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Connector Failure Rates – Part #1


Coming up with failure rates of electrical components is always a difficult task. Historically, when failure modes and effects analyses were created for aircraft systems, the level of detail of EWIS component failures were severely lacking. Some organizations would create a single failure number for an entire circuit, regardless of the wires or connections made in that circuit.

Using modern tools and design technologies makes it possible to have a more thorough evaluation and accurate representation of the EWIS failure rates within fault trees. This still presents an issue with gathering the necessary information to determine what is the best failure rate to use. One often cited standard is the military handbook MIL-HDBK-217. Although this document has not been updated in years, it still is a useful data source. Here we review the failure rate presented for circular connectors and what this suggests when used on aircraft.


The purpose of the MIL-HDBK-217 is to “establish and maintain consistent and uniform methods for estimating the inherent reliability of military electronic equipment and systems”. Further, the handbook provides a common basis for predicting future maintenance needs. Those who have maintained any platform will acknowledge that proactive maintenance is the best way to keep cost down. The handbook seeks to provide the data to make that predictive maintenance possible.

Just like any other component, connector reliability cannot be assumed. Getting the right number into fault trees is necessary to get the best failure projection.

As identified in the introduction, the handbook has not been updated in more than two decades; the latest revision of this handbook is from 1995. Tools and technologies have significantly improved in many areas since that time and at the very least, the reliability has remained consistent if not improved. While the failure rates presented in the handbook may be a little out of date, this does provide a conservative basis for the estimation of part reliability.

Of course, failure rates do not exist in a vacuum. As additional data becomes available and service history information is thoroughly reviewed, organizations can improve or modify these models to best reflect what they see and practice. The handbook provides the general case and the general direction; it is the responsibility of the user to make it specific to the organization and application.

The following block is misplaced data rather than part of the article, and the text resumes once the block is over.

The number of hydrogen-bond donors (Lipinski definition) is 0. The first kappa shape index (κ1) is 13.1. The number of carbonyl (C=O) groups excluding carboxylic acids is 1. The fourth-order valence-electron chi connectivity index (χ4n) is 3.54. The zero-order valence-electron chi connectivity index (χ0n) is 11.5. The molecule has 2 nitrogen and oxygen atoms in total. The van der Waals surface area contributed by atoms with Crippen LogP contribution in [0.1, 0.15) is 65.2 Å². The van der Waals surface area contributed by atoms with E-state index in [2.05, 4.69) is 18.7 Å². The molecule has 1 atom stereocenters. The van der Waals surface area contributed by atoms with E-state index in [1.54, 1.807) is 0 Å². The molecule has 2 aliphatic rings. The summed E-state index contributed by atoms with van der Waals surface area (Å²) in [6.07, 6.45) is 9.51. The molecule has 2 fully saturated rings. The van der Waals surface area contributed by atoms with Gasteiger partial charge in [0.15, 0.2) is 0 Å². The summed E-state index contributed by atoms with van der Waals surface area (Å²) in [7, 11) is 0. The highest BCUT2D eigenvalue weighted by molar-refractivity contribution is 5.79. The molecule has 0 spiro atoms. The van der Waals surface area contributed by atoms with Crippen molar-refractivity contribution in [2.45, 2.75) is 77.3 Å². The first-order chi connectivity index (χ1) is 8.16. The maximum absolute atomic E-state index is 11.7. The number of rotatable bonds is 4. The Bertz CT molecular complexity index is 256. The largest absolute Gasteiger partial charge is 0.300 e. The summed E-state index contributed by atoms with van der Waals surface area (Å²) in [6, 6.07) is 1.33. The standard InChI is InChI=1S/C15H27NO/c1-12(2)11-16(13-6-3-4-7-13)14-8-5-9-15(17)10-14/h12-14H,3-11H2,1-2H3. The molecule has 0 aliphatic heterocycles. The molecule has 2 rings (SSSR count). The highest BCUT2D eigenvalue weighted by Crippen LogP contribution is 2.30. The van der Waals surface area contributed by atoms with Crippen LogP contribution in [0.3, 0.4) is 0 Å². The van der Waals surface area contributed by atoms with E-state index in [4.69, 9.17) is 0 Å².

MIL-HDBK-217 Section 15 addresses connectors. At its core, the handbook provides a formula and a set of parameters that can be used to estimate the reliability.

The first item to note here is that the failure rates presented are for mated connectors. The MIL-HDBK-217 suggests that, if a connector is attached to a Line Replaceable Unit (LRU), then the failure rate should be divided in half with the failure rate being assigned to both the LRU connector and the EWIS connector. The reason for this is to provide better reliability numbers on the LRU. EWIS engineers should be grateful to hear that they are not responsible for the full failure rate of the connector.

Failure Rate Factors

The connector failure rate presented in MIL-HDBK- 217 is comprised of four factors: the base failure rate, the active number of pins, the environmental factor, and the mating/unmating factor.

Base Failure Rate

The base failure rate factor uses the connector insert material to separate connectors into four possible groups. These groups are:

Insert Material Type

Common Insert Materials

Temperature Range (C)


Vitreous Glass, Alumina, Ceramic, Polyimide

-55 to 250


Diallylphtalate, Melamine, Fluorosilicione, Silicone, Rubber, Polysulfone

-55 to 200


Polyteyrafluorethylene (Teflon)

-55 to 125


Polyamide (Nylon), Polychloroprene (Neoprene), Polyethylene

-55 to 125

Since each of these insert materials have different temperature ranges for operation and different performance histories, there are different base failure rate formulas for each of them. Unfortunately, this creates a more difficult approximation for each configuration. The main difference between the formula is the maximum temperature rating and a couple of scalar factors.

Where this becomes more complicated is the connector temperature rise estimation. While the temperature rise within the connector can be quickly determined through laboratory testing, a generalized formulation for connector rise is difficult. Different insert materials, contact arrangements, airflow within a compartment, etc., can dramatically change the connector internal temperature. MIL-HDBK-217 guidance on estimating the temperature increase is a formula considering the combination of contact gauge and amps per contact.

Next Article

Without service data, estimations of component failure rates must use previously established best performance estimates. MIL-HDBK-217 provides a good starting basis for basic component failure rates for use in fault trees. In Lectromec’s next article, we will review some of the consequences of using this failure model and what it predicts for EWIS reliability.

Michael Traskos

Michael Traskos

President, Lectromec

Michael has been involved in wire degradation and failure assessments for more than a decade. He has worked on dozens of projects assessing the reliability and qualification of EWIS components. Michael is an FAA DER with a delegated authority covering EWIS certification and the chairman of the SAE AE-8A EWIS installation committee.